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Machine learning can make mooring safer and more cost effective

Failure of mooring systems is a persistent problem for floating offshore facilities such as floating production, storage and offloading (FPSO) vessels. On average, about two incidents of permanent mooring systems failing were reported annually between 2000 and 2013, according to various analysts.1,2,3 One of these studies found that nearly half of such incidents reported over a decade involved failures of multiple mooring lines. Another estimated that 150 mooring lines were repaired or replaced in the period cited above.

For example, the Gryphon Alpha FPSO vessel came off station in a storm in the UK North Sea in 2011 when four of its 10 mooring lines parted.4 This reportedly cost an estimated USD1.8 billion to reinstate, and another USD300 million later that year when five of 10 lines parted and the vessel again came off station.1

The consequences of mooring system failure can be dangerous and costly. In the severest cases, vessels have drifted and risers connecting floating structures to subsea systems have ruptured. Such incidents have resulted in extended field shutdowns and raised risk to life, property, and the environment. Despite this, no formally published study has yet quantified both the likelihood of failure and its consequences at specific points along a mooring line.

Traditional ways of detecting and predicting mooring line failure have limitations
Traditional methods of failure detection rely on either a ‘watch circle’ approach or the measurement of mooring line tension.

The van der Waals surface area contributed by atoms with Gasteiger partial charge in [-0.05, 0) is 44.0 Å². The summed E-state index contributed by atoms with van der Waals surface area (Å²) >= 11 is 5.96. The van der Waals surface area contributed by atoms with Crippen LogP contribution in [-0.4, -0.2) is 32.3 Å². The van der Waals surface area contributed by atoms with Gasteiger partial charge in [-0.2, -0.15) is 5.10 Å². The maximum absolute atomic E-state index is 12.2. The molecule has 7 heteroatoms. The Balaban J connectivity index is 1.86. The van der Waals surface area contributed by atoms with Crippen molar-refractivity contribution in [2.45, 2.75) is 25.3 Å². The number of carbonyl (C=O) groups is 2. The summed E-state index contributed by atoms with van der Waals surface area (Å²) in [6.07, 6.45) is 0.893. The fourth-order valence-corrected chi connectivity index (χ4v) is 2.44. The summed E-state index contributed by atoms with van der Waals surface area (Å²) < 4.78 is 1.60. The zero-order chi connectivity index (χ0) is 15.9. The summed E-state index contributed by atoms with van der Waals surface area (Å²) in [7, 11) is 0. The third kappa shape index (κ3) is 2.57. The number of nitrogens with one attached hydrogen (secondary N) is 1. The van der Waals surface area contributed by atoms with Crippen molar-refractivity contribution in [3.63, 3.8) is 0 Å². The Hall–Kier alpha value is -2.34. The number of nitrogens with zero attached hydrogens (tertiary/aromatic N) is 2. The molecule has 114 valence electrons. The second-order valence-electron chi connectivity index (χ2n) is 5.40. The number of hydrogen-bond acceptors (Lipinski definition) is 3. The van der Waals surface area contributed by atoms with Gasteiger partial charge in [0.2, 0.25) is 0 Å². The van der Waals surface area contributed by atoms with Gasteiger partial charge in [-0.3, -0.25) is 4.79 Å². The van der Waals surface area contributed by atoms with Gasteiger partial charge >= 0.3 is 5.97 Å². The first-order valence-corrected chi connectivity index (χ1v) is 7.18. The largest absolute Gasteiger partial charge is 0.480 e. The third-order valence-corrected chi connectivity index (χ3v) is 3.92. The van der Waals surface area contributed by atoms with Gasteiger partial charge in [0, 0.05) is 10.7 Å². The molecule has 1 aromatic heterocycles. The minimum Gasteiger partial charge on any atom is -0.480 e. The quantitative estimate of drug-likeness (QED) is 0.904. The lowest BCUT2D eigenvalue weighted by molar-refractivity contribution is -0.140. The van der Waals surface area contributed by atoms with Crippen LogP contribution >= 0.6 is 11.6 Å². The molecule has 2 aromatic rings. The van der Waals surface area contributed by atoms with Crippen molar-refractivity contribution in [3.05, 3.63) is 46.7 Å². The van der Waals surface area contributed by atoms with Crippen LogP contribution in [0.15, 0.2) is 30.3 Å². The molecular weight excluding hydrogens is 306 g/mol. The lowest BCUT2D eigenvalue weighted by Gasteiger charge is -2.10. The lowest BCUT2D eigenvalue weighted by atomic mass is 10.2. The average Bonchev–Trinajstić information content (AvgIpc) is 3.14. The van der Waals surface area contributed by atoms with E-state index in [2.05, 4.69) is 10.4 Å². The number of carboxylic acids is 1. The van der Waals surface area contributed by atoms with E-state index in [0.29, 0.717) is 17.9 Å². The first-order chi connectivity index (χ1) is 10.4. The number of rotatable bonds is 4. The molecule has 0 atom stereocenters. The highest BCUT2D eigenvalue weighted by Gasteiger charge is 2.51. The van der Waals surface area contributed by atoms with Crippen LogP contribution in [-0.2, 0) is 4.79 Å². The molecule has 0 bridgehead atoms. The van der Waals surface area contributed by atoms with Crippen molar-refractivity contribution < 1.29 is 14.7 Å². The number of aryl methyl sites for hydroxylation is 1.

In essence, the watch circle method establishes a ring inside of which the vessel is assumed to operate with all mooring lines intact. However, this approach lacks accuracy and reliability and is not very practical in operational use. Physical tension sensors on mooring lines are expensive and problematic to maintain. Field experience suggests that they are prone to failure within a few years of installation.

Figure 1: DNV GL specialists have trained machine learning models to accurately identify mooring line condition. (Source: DNV GL)

An approach based on machine learning has advantages
Given the considerations described, there is a need for a robust method. One approach is suggested by recent advances in machine learning, which are igniting interest in intelligent digital methods for anomaly detection, structural integrity assessment, and virtual sensors.5,6

DNV GL specialists in Houston, US, have applied such methods to ‘train’ machine-learning models to accurately identify mooring line condition.7 The result is Smart Mooring, the company’s novel alternative method using machine learning (Figure 1). It uses the floating vessel’s GPS and six degrees-of-freedom acceleration data to detect the condition of the mooring system in near real-time.

“Our tests show that, for determining when a mooring line has failed, this advanced solution is more accurate and cost effective than physical tension sensors that detect anomalies,” said Frank Ketelaars, regional manager, the Americas, DNV GL – Oil & Gas.